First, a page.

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I ‘met’ the Almighty in a bus at Aflao – Part 2

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Doctrine of Islam is gotten from the holy Quran

There is certainly in their stories a lesson for those imbued with understanding…(Quran 12: 111)
Having been used to some uncommon cultural predilections of Ghanaians in Accra, I quickly put on my cap of contemplation and intuition. I wanted to know whether the theory I had developed during the last one year and indeed years before was going to be invalidated that day or not. In other words, close interactions with ordinary Ghanaians had led me to the conclusion that Ghanaians are like ‘angels’ in ways many Nigerians are not. They exemplify such characters as fortitude, forbearance and grit in their dealings with one another in the public sphere that cannot but occasion your admiration if not amazement. Ghanaians I have interacted with sometimes display such patience and taciturnity that the untutored could describe as imbecility and idiocy.

Thus after waiting for about thirty minutes for the driver during which period I had reached the difficult but most reasonable decision not to show the Nigerian in me by offering a whimper or a word of exasperation for the unconscionable action and delay caused my co-passengers by the driver through his disappearance, I eventually heard something like a ‘protest’ from the co-passenger to my right. He looked backwards towards the office of the bus company into which the driver entered over thirty minutes before then as if that would cause the driver to stage an appearance. But having failed to catch sight of the latter, the passenger ‘exclaimed’ saying “Eh!”.

Yes. The ‘loudest’ word of discomfort, the most strident discourse of disapproval that ordinary Ghanaians are wont to offer in situations such as we found ourselves on that day was that one word “Eh!”; not words of imprecation or profanation; not expletives or obscenities the like that you would hear in the underground, among area boys and others who have been raised to cherish indecencies and vulgarities. For close to forty-five minutes, all the passengers in the bus bore the ‘trial’ or rather the discomfort of being held, as it were, hostage to the contumelious and cavalierly treatment the driver was meeting to us all with equanimity. It felt as if they all trusted the driver. It felt as if they were all sure that he would eventually come; that he had actually not forgotten us; that he was going to come and discharge his duty to them, to us all!

It was at that ‘magic’ moment that our circumstance as passengers on that bus on that day began to take a different trajectory in my cognition. Suddenly it dawned on me that the bus was not an ordinary bus anymore but a ‘training school’. The subject we were being taught that day was patience with the Almighty. It dawned on me that the bus in which we were all seated, awaiting its departure to its destination was actually not an ordinary bus anymore but the world, your world and mine. Though we all had a generic destination- Accra, the point crystalized in my cognition that Accra, just like our world, bears different ‘tastes’ and offers different ‘pictures’ to different people; that the Accra I was heading to was different from the Accra of this other woman who probably lives in Madinah, in the backwaters of the city. The ‘Accra’ I was heading to happened to be a University campus- a pseudo-paradise where beauty and aesthetics interpellate, where order and decorum held sway. The “Accra” my co-passenger was heading to was Tudu where life subsisted in an open space, under the sun, where you eat simply because you work, where the young and the old constantly forge a competitive but productive union on the bucolic pathways of that space all in the attempt to make a living. While the total cost of the wares he sells around Tudu was less than ten dollars, seated in a shop is the other woman whose business runs into thousands of dollars!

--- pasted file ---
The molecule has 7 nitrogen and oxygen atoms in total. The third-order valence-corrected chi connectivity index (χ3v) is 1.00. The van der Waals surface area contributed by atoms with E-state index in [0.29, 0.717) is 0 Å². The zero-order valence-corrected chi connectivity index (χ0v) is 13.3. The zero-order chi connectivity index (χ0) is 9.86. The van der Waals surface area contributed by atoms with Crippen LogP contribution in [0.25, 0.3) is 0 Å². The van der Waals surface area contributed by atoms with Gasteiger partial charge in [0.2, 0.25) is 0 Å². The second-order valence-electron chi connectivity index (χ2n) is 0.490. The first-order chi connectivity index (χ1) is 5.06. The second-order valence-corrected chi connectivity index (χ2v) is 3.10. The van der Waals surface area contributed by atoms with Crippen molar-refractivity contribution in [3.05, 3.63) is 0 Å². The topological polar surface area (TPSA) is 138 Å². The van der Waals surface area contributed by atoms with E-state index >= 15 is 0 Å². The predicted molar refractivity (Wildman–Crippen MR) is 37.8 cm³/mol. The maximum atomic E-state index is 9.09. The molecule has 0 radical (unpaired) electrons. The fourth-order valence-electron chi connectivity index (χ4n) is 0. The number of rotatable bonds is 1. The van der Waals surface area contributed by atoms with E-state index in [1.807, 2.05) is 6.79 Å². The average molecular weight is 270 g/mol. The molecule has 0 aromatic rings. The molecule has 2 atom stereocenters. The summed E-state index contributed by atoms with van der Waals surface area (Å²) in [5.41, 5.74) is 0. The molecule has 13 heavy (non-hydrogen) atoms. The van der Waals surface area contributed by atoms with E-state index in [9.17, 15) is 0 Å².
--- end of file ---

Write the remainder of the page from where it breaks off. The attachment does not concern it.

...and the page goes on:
And the driver? Yes. By waiting patiently and without complaints for him, the driver became a figure of the divine. All the drivers in the bus knew that the driver had not forgotten them; that he could not have forgotten us. I said ‘Yes’! How beautiful would it be for us all to wait patiently for the Almighty the same way we waited patiently and without complaint for the driver that day. We were all certain the driver had not forgotten us. But how come we conduct ourselves in relation to the Almighty as if we think He had forsaken or abandoned us? Is it not true that each you go to that man to lodge a complaint about the downturn in your business, the promotion that had taken sometime to come, the disappointment you met in your contract pursuits, you are actually complaining about the Almighty who put you in the ‘bus’, in the world, without your choice or input?

Yes. Is it not true that this world is indeed a ‘big bus’ headed for a particular destination? Minutes before we got to Accra, some of my co-passengers had to alight from the bus. They alighted from the bus once they reached their own destination. In other words, while the given ‘destination’ of the bus was Accra, each passenger had his or her own actual ‘destination’. People disembark from the bus, the bus of the world immediately they reach their individual destinations. How did they make a choice of that destination? When? Why? These are questions Ramadan seeks to call our attention to- that answers to them lie with the Almighty, the Owner of the ‘bus’, of this world and the ‘passengers’ in it. Brother! Where you are seated today therefore is nothing but a temporary seat! The bus is on a journey. Prepare for arrival. Prepare for landing!
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